A noose was found hanging at the front door of a house at a Washington, D.C., construction site this week, the fifth such incident to occur in the D.C. area within the last two months.
According to a police report, the noose was found at a house under construction in southeast Washington. As reported by CNN, the report stated that officers arrived at the scene Thursday (June 1) morning and “discovered a rope, tied in a noose, displayed by the front door.”
The property manager told police that there was no noose at the house, which is an unoccupied structure, the day before at the time work ended for the day.
No arrests have been made regarding the incident.
Nooses are symbolic of racial hatred against black Americans and conjure up images of a period in American history where violence against blacks sometimes ended with a lynch mob and a noose. A form of murder, lynching was used primarily in the southern United States in the aftermath of the American Civil War as a social control device to kill, intimidate, and administer extrajudicial “justice” against African Americans who had recently become free and were allowed to vote. Although lynchings have not occurred in the U.S. for quite some time, the noose has become the default symbol of those who would deny African Americans social equality.
As noted, the construction site noose was the fifth episode involving the display of nooses.
Two nooses were found within the last week at the National Museum of African-American History and Culture. One was found last Wednesday (May 28) in the history gallery in the “segregation” exhibit. Another was found by a security officer on a tree on the Smithsonian museum grounds May 26.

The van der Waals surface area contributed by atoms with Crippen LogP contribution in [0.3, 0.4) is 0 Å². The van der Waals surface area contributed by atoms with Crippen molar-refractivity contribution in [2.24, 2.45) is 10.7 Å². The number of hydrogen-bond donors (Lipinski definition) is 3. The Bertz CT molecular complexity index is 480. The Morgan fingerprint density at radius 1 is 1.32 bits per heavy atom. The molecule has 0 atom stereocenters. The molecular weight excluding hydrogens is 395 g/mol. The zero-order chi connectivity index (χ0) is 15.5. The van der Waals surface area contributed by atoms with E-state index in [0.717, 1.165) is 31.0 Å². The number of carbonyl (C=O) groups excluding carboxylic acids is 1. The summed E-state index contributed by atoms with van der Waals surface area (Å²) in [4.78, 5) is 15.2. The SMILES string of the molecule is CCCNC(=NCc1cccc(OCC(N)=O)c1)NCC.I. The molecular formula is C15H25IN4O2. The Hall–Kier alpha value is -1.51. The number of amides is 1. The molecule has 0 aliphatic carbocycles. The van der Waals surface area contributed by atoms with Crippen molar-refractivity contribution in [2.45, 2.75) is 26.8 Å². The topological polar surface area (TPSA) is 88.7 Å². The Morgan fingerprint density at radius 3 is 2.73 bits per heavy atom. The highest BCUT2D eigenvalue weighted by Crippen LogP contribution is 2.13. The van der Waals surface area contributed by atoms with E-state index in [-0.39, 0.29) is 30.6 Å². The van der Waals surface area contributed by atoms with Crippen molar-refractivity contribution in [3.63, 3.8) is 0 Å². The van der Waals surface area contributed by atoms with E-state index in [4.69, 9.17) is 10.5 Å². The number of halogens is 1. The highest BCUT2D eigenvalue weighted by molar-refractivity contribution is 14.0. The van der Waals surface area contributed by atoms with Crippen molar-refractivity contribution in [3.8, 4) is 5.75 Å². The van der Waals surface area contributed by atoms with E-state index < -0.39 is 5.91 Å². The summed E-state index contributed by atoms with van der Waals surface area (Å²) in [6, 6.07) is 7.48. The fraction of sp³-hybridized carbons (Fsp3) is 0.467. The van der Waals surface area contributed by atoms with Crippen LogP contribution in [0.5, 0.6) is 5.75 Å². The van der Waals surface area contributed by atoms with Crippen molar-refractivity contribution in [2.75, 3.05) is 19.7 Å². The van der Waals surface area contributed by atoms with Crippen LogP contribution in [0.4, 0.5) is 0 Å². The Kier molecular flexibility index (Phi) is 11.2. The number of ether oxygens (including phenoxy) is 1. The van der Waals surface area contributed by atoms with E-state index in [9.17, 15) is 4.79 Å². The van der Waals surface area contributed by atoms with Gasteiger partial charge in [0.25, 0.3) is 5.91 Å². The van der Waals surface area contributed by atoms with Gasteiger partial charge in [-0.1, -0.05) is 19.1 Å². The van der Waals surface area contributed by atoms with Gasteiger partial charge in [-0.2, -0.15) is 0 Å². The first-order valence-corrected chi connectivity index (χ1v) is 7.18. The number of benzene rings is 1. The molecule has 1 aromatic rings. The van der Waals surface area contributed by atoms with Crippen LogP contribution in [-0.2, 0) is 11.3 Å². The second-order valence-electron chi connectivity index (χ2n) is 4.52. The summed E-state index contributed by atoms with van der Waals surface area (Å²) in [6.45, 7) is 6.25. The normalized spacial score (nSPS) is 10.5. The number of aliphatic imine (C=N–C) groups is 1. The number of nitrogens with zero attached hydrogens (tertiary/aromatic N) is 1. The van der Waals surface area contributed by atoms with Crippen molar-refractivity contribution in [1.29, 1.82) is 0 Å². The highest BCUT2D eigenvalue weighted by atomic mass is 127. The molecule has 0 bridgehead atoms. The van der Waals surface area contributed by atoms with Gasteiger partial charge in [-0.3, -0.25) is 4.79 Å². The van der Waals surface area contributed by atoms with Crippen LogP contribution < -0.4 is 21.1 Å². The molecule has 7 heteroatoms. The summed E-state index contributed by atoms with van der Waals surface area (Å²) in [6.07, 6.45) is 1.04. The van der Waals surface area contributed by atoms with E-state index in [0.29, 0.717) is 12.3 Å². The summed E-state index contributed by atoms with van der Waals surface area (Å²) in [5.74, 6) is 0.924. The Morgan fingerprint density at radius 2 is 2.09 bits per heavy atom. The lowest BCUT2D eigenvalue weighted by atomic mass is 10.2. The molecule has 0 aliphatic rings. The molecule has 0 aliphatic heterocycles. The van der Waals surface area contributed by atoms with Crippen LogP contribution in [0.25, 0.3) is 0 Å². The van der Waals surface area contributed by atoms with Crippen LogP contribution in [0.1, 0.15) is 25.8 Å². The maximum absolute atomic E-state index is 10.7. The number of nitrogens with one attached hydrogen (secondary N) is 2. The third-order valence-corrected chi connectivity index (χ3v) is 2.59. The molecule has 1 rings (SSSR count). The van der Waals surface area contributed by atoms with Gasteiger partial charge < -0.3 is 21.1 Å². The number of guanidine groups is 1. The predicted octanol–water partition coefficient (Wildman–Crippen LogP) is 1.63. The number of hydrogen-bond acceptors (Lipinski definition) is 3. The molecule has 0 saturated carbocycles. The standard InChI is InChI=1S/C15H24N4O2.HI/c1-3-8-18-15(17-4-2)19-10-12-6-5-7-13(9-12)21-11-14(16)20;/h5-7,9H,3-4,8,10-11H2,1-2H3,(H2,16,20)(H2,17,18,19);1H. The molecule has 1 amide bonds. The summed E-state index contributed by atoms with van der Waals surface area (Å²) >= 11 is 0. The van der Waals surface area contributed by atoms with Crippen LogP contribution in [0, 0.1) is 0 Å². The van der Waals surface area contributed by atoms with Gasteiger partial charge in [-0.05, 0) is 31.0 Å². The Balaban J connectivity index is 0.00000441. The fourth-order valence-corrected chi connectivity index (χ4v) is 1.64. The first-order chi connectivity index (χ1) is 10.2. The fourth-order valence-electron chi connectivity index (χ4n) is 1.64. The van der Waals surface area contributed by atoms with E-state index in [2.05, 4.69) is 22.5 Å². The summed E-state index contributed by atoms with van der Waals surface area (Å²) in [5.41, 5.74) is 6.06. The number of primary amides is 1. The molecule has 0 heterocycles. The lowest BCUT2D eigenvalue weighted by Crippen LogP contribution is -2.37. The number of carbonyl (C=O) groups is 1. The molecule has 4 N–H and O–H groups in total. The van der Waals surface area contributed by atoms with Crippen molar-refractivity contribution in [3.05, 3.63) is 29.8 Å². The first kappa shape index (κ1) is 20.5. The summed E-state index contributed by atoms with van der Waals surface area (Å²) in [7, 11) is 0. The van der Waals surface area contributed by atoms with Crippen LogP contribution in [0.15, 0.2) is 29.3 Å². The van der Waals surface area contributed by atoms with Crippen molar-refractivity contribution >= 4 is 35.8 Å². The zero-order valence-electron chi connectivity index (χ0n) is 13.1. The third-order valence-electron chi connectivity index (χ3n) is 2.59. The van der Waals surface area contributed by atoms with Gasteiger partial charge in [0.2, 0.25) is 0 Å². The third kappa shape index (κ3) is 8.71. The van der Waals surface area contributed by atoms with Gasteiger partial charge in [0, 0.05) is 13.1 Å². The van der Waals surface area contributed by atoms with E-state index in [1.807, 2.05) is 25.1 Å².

Bananas hanging from nooses were discovered around the campus of American University in early May.
A noose was left in the kitchen of the Phi Kappa Tau fraternity house at the University of Maryland in April.
The incidents come at a time when hate crimes appear to be on the rise in the United States. According to a report from the Center for the Study of Hate and Extremism at California State University (per CBS News), hate crimes are up at least six percent in 25 of the United States’ largest cities. And FBI statistics indicate that African Americans are most commonly targeted (30 percent) in the commission of hate crimes.
In an effort to document the rise in hate crimes since the advent of the Donald Trump campaign for president, the Southern Poverty Law Center, which tracks hate crimes and groups in the U.S., partnered with Pro Publica to document the number of hate crimes committed in post-election American. In all, the project, called “Documenting Hate,” recorded 1,372 accounts of “bias incidents” in the U.S. from November 9, the day after the 2016 Presidential Election, to February 7.
The disturbing number of nooses found recently, especially those discovered on the grounds of the Smithsonian, is also part a set of high-profile hate crimes committed in the last week. As reported by CNN, NBA basketball star LeBron James was the victim of a racial slur being painted on the front gate of his Los Angeles home. He addressed the incident in a pre-NBA Finals press conference where he reassured the media that he and his family were safe, noting that fame and wealth do not allow freedom from racial discrimination and hatred, saying “being black in America is tough.”
And in a deadly hate crime incident in Portland, Oregon, three young men came to the aid of two young teenage girls who were being accosted by a man hurling slurs at them, one for being black and the other for being Muslim. According to OregonLive, the man, later arrested and identified as 35-year-old Jeremy Joseph Christian, turned on the men and stabbed all three of them, killing two.
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